In another sign of a fadeout of the four-year controversy over alleged political bias at the Internal Revenue Service, the Justice Department on Thursday announced that it had entered into settlements in two cases brought by conservative groups that claimed they were targeted for delays in their applications for nonprofit status.
“It is now clear that during the last administration, the IRS began using inappropriate criteria to screen applications for 501(c) status,” said Attorney General Jeff Sessions, referring to agency screeners who performed extra scrutiny on groups whose names contained words such as “Tea Party” or “Patriots” or “9/12.”
“There is no excuse for this conduct,” Sessions said. “Hundreds of organizations were affected by these actions, and they deserve an apology from the IRS. We hope that today’s settlement makes clear that this abuse of power will not be tolerated.”
» Get the best federal news and ideas delivered right to your inbox. Sign up here.
Sesssions’ statement came soon after President Trump named a temporary Internal Revenue Commissioner to take over when John Koskinen steps down as his term ends on Nov. 12.
The Justice Department under both presidents Obama and Trump had determined that no criminal charges were warranted for the IRS’s mishandling of the applications for the groups seeking “social welfare” status, and the inspector general in several reports attributed the problem to mismanagement of applications from a variety of groups whose occasional political activism might have prompted rejection.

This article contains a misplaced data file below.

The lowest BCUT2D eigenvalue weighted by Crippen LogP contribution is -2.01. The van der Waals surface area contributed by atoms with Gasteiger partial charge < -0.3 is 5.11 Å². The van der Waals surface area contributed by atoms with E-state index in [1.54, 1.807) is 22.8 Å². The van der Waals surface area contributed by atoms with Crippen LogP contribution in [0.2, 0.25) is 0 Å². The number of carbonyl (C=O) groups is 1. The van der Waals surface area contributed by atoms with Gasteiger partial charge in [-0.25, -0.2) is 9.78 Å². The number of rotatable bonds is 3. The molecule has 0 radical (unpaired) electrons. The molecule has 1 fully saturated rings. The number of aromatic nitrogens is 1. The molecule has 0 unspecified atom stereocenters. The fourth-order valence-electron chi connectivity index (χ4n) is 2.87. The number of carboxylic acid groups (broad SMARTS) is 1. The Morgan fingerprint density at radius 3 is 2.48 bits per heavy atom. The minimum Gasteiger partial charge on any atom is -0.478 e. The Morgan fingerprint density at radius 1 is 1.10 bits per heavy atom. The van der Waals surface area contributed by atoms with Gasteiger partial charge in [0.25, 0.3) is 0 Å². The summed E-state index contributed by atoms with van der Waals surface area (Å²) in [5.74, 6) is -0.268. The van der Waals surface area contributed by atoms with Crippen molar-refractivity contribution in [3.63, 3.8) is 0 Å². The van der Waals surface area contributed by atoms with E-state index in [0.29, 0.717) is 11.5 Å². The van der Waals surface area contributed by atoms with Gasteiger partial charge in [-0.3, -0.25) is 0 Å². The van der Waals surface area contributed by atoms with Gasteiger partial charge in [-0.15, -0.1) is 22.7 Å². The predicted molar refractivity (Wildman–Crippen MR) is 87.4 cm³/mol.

Sessions’ settlements, which require approval by district courts, come in two cases: Linchpins of Liberty v. United States, encompassing claims brought by 41 plaintiffs; and NorCal Tea Party Patriots v. Internal Revenue Service, a class action suit that included 428 members.
The settlements drew praise from Jay Sekulow, an attorney working for President Trump and longtime chief counsel of American Center for Law and Justice. In this “unprecedented victorious conclusion to a years-long legal battle against the IRS, the bureaucratic agency has just admitted in federal court that it wrongfully targeted Tea Party and conservative groups during the Obama administration and issued an apology to ACLJ clients for doing so. In addition, the IRS is consenting to a court order that would prohibit it from ever engaging in this form of unconstitutional discrimination in the future,” he said. “In a proposed consent order filed with the court yesterday, the IRS has apologized for its treatment of ACLJ clients…The IRS agency now expressly admits that its treatment of ACLJ clients was wrong.”
Another conservative group that claimed targeting, Houston-based True the Vote, whose own case is still pending, released a more negative statement: “The settlements are notable in that, for the first time, the IRS admitted their discrimination against conservative groups was wrong and unlawful. But what is to prevent it from happening again? Hollow apologies from the IRS won’t prevent future discrimination and abuse. The American people deserve more.”
Trump’s choice to serve as acting IRS chief is David Kautter, whom he named to the Treasury Department as assistant secretary for tax policy in May. Kautter was a partner in the tax practice for the RSM firm, which offers tax and audit services. Before that, he served as the director of the Kogod Tax Center at American University and had been director of national tax at Ernst and Young.
Kautter’s assignment as acting commissioner was welcomed by longtime IRS critic Rep. Jim Jordan, R-Ohio. “IRS Commissioner John Koskinen was appointed to the IRS to clean it up after Lois Lerner used her position to target conservatives. But instead, under his watch, subpoenaed documents were destroyed and bad employees were rehired,” Jordan said. “He should have been fired or impeached a long time ago. Thankfully his time as head of the IRS is coming to an end, and I look forward to new leadership for this scandal-plagued entity.”